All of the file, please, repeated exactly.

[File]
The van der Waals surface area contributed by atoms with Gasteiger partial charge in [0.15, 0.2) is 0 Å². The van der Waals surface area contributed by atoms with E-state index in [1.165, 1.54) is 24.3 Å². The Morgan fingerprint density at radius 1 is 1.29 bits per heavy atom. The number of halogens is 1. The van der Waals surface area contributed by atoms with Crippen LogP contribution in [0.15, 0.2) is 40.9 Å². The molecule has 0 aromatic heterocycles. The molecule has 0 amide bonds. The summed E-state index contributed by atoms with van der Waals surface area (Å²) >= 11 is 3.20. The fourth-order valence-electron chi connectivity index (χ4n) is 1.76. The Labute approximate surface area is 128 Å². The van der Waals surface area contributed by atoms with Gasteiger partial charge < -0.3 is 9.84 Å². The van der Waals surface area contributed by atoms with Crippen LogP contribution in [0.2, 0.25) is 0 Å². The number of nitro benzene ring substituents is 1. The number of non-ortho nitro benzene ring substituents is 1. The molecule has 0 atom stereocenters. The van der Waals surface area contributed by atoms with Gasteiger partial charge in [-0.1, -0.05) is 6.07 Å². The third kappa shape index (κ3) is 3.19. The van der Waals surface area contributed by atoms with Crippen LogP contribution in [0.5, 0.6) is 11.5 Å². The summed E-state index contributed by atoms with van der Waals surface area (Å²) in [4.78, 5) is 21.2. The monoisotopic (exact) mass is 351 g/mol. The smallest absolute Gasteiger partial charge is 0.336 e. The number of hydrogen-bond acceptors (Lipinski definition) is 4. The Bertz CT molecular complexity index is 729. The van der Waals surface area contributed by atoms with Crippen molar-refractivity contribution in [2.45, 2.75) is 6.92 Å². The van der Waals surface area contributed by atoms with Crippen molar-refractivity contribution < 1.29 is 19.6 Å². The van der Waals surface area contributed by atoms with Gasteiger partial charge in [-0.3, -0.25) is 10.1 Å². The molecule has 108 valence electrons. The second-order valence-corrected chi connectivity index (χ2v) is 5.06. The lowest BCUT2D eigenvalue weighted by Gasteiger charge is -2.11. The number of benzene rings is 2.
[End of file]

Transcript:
The van der Waals surface area contributed by atoms with Gasteiger partial charge in [0.15, 0.2) is 0 Å². The van der Waals surface area contributed by atoms with E-state index in [1.165, 1.54) is 24.3 Å². The Morgan fingerprint density at radius 1 is 1.29 bits per heavy atom. The number of halogens is 1. The van der Waals surface area contributed by atoms with Crippen LogP contribution in [0.15, 0.2) is 40.9 Å². The molecule has 0 aromatic heterocycles. The molecule has 0 amide bonds. The summed E-state index contributed by atoms with van der Waals surface area (Å²) >= 11 is 3.20. The fourth-order valence-electron chi connectivity index (χ4n) is 1.76. The Labute approximate surface area is 128 Å². The van der Waals surface area contributed by atoms with Gasteiger partial charge < -0.3 is 9.84 Å². The van der Waals surface area contributed by atoms with Crippen LogP contribution in [0.2, 0.25) is 0 Å². The number of nitro benzene ring substituents is 1. The number of non-ortho nitro benzene ring substituents is 1. The molecule has 0 atom stereocenters. The van der Waals surface area contributed by atoms with Gasteiger partial charge in [-0.1, -0.05) is 6.07 Å². The third kappa shape index (κ3) is 3.19. The van der Waals surface area contributed by atoms with Crippen LogP contribution in [0.5, 0.6) is 11.5 Å². The summed E-state index contributed by atoms with van der Waals surface area (Å²) in [4.78, 5) is 21.2. The monoisotopic (exact) mass is 351 g/mol. The smallest absolute Gasteiger partial charge is 0.336 e. The number of hydrogen-bond acceptors (Lipinski definition) is 4. The Bertz CT molecular complexity index is 729. The van der Waals surface area contributed by atoms with Crippen molar-refractivity contribution in [2.45, 2.75) is 6.92 Å². The van der Waals surface area contributed by atoms with Crippen molar-refractivity contribution < 1.29 is 19.6 Å². The van der Waals surface area contributed by atoms with Gasteiger partial charge in [-0.3, -0.25) is 10.1 Å². The molecule has 108 valence electrons. The second-order valence-corrected chi connectivity index (χ2v) is 5.06. The lowest BCUT2D eigenvalue weighted by Gasteiger charge is -2.11. The number of benzene rings is 2.